Virtuoso score from
Boosey & Hawkes
Shares in Boosey & Hawkes, the music group, rattled back up to a new all-time high yesterday, rising 57.5p to 822.5p, a position they were near for a large part of last year. Part of the reason has been the exceptionally tight market for the shares. The US music publisher Carl Fischer sits on around one-half of them and does not look like letting go, even though Hayden Connor, scion of the family which owns Fischer, is stepping down as chairman after 10 years.
The reshuffle will cut Fischer's board representation to one, but there is no sign that the US group will match this with a willingness to relinquish its iron grip on the equity. That is a pity, because after eight years notching up 20 per cent per annum compound earnings growth, Boosey is getting close to the stage where its expansion needs will require a wider market for the shares and a greater ability to issue paper.
Yesterday's share rise came on the back of another sparkling set of results, which saw profits rise by a quarter to pounds 7.7m in the year to December. Part of the increase was due to a maiden contribution of somewhat over pounds 700,000 from Rico International, the Californian maker of clarinet and saxophone reeds acquired for pounds 17.9m last summer.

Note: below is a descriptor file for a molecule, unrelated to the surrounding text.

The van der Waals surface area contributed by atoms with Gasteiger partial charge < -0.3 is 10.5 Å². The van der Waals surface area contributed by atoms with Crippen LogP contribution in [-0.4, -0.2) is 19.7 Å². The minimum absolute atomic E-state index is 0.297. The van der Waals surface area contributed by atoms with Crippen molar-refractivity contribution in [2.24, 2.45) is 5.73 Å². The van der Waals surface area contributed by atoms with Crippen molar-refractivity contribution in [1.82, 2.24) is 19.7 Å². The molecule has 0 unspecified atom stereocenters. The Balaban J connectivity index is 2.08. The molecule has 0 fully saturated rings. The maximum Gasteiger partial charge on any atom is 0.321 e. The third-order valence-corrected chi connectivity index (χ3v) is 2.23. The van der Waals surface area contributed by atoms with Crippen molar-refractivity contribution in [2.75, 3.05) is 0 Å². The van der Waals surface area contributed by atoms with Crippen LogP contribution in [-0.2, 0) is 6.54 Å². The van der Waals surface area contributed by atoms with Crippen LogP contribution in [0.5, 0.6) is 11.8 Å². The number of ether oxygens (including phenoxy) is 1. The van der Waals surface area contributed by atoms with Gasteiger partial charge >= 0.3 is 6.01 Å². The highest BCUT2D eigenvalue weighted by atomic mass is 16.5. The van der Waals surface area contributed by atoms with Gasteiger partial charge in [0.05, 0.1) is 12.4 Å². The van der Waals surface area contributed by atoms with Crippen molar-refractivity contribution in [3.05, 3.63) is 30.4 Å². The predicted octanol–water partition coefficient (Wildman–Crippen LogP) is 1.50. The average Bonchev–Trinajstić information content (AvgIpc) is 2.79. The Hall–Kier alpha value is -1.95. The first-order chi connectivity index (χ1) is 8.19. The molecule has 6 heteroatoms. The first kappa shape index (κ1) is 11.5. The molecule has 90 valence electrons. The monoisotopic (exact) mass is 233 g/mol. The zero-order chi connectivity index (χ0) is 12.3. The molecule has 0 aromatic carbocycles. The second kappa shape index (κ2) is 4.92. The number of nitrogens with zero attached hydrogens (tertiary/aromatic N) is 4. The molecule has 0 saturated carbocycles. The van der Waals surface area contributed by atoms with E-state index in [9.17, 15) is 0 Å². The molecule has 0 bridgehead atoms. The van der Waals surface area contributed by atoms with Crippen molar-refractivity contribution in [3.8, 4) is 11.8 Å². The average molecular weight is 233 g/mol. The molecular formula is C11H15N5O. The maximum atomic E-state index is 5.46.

Even without Rico, the musical instruments division again led the way at Boosey last year, showing a 23 per cent underlying rise in profits to around pounds 5.1m. That was a decent performance against the background of dull markets in France, Germany and Japan and reflects a one-point rise in underlying margins after rationalising production and eliminating losses in Germany.
Publishing, up 3.4 per cent to pounds 4.84m, would have shown growth of 9 per cent before exchange. Bote & Bock, acquired a year ago, will chip in this year. The much-touted court tussle with Disney over the use of Stravinsky's The Rite of Spring may be worth a great deal less than the pounds 200m mooted originally, but anyway remains bogged down in the US legal system.
Cash-financed acquisitions will be constrained by gearing of 116 per cent, and even if Boosey manages profits of pounds 9.5m this year, the rating remains rich on a forward price/earnings ratio of 24. Hold.
Watts Blake taps into strong market